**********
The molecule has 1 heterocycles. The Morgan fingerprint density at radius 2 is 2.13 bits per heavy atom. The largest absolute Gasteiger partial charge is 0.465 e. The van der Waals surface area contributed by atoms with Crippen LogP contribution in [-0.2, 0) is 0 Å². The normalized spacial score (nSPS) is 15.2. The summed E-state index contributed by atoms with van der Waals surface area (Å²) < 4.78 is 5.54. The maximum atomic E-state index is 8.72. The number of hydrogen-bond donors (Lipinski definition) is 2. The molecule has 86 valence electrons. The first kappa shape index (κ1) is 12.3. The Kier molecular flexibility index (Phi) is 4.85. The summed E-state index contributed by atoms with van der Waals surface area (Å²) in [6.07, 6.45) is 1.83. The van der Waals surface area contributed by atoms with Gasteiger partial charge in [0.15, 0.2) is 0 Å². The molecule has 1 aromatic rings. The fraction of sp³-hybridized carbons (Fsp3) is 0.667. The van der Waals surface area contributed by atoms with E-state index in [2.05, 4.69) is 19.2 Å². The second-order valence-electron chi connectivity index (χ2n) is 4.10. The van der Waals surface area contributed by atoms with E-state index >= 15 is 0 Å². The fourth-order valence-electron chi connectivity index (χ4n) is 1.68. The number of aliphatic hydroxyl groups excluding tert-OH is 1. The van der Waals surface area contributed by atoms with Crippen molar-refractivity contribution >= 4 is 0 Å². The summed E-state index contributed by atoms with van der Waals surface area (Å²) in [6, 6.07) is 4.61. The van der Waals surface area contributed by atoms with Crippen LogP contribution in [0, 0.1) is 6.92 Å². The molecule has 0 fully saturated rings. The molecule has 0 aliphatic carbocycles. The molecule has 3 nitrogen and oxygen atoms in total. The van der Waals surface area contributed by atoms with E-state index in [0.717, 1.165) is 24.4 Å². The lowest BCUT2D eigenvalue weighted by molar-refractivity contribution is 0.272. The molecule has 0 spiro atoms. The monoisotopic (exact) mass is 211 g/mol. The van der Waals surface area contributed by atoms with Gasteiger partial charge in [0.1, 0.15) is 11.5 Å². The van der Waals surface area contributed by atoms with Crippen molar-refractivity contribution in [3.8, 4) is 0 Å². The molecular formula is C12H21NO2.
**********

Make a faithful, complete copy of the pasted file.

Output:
The molecule has 1 heterocycles. The Morgan fingerprint density at radius 2 is 2.13 bits per heavy atom. The largest absolute Gasteiger partial charge is 0.465 e. The van der Waals surface area contributed by atoms with Crippen LogP contribution in [-0.2, 0) is 0 Å². The normalized spacial score (nSPS) is 15.2. The summed E-state index contributed by atoms with van der Waals surface area (Å²) < 4.78 is 5.54. The maximum atomic E-state index is 8.72. The number of hydrogen-bond donors (Lipinski definition) is 2. The molecule has 86 valence electrons. The first kappa shape index (κ1) is 12.3. The Kier molecular flexibility index (Phi) is 4.85. The summed E-state index contributed by atoms with van der Waals surface area (Å²) in [6.07, 6.45) is 1.83. The van der Waals surface area contributed by atoms with Gasteiger partial charge in [0.15, 0.2) is 0 Å². The molecule has 1 aromatic rings. The fraction of sp³-hybridized carbons (Fsp3) is 0.667. The van der Waals surface area contributed by atoms with E-state index in [2.05, 4.69) is 19.2 Å². The second-order valence-electron chi connectivity index (χ2n) is 4.10. The van der Waals surface area contributed by atoms with E-state index >= 15 is 0 Å². The fourth-order valence-electron chi connectivity index (χ4n) is 1.68. The number of aliphatic hydroxyl groups excluding tert-OH is 1. The van der Waals surface area contributed by atoms with Crippen molar-refractivity contribution >= 4 is 0 Å². The summed E-state index contributed by atoms with van der Waals surface area (Å²) in [6, 6.07) is 4.61. The van der Waals surface area contributed by atoms with Crippen LogP contribution in [0, 0.1) is 6.92 Å². The molecule has 0 fully saturated rings. The molecule has 0 aliphatic carbocycles. The molecule has 3 nitrogen and oxygen atoms in total. The van der Waals surface area contributed by atoms with E-state index in [0.717, 1.165) is 24.4 Å². The lowest BCUT2D eigenvalue weighted by molar-refractivity contribution is 0.272. The molecule has 0 spiro atoms. The monoisotopic (exact) mass is 211 g/mol. The van der Waals surface area contributed by atoms with Gasteiger partial charge in [0.1, 0.15) is 11.5 Å². The van der Waals surface area contributed by atoms with Crippen molar-refractivity contribution in [3.8, 4) is 0 Å². The molecular formula is C12H21NO2.